millet

Joel and I traveled to Little Rock to spend the 4th of July and his birthday, incidentally, with family. While the food we ingested wasn’t “bad for you” or even different from our normal fare (his sister’s family eats clean as we do) we weren’t real governed when it came the sheer volume we were eating. Also, there was a lot of meat---delicious, smoked meat---and also a lot of beer. All of that to say, when I returned home it felt like a good time to do a little cleanse.

Ah, simple, you may say. No. It’s awful. I love food and I hate not eating what I want. As I slurped down steamed veggies for the fifth meal in a row, all I could think about was how many creamy, crunchy, tasty things I could make with ingredients sitting in the pantry 15 feet away.

However, this time was easier, and frankly less physically taxing than all-juice cleanses I’ve done in the past. I studied a few sites and looked over a few plans and sort of customized a 2-day cleanse based on what I wanted to accomplish, what I knew my activity level (physical and mental) would be during the cleanse, and what I knew about how my body reacts to the absence of certain nutrients.

The key to a good detox or cleanse, as I casually refer to the process of detoxification, is to push impurities out of your body and give your digestive system a bit of a break. Toxins and impurities can leave by sweating and—ahem—other bodily functions. Therefore, I believe keeping exercise as a part of the detox routine is imperative and one of the reasons I kept solid food and even a little grain in my plan.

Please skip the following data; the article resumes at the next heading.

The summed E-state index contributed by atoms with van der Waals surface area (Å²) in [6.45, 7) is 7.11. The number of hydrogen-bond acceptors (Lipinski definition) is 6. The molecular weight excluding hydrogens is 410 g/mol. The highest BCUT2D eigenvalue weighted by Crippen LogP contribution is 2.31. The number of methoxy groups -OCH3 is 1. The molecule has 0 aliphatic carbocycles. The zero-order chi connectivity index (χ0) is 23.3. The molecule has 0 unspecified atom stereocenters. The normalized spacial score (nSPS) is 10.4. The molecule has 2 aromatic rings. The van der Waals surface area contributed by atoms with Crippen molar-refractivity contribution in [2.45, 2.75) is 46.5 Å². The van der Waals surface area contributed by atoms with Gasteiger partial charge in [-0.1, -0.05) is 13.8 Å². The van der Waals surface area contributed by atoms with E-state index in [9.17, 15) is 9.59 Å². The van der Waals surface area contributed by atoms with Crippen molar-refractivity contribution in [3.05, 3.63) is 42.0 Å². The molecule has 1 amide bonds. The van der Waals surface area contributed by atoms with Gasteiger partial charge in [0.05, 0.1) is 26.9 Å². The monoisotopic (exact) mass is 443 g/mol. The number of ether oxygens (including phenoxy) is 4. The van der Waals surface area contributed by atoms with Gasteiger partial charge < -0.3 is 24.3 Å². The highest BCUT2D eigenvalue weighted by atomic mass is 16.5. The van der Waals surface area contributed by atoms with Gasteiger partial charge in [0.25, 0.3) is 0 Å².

Here’s what I did at different intervals during the day with a little rationale after:


First thing in the morning: One glass (6-8 oz) of warm water with half a lemon squeezed in.

A cup of warm lemon water first thing in the morning is a gentle way to wake up your digestive system and metabolism, and has plenty of other health benefits, too. 

A cup of warm lemon water first thing in the morning is a gentle way to wake up your digestive system and metabolism, and has plenty of other health benefits, too. 

This is a good practice that I should really make part of my daily routine, but coffee always wins. Warm water with lemon wakes up your digestive system in a gentle way (more gentle than a rushing flash flood of piping hot dark roast) and is extremely good for your liver. There are a gazillion articles on the benefits of this ritual, so instead of including a link to just one, I’ll let you do your own Googling. 


Exercise: 30-45 minutes of low-intensity cardio.

Exercise promotes blood circulation and sweating, and sweating is a key way to get those impurities out. I didn’t do any weight training as I react poorly to strenuous activity with no animal protein. I also didn’t do high-intensity cardio because I simply felt it would tire me out. The idea is get in a long, moderate workout to keep your heart rate up and sweat glands pumping.


Breakfast: High antioxidant fruit juice (16 ounces).

Antioxidants are like ninjas, so why wouldn’t you want a big dose of them running around in your body? Fruit juice in the morning will also provide the energy burst needed to start the day.


All Day: Water. (Hot tea is also acceptable, but no adding sugar!)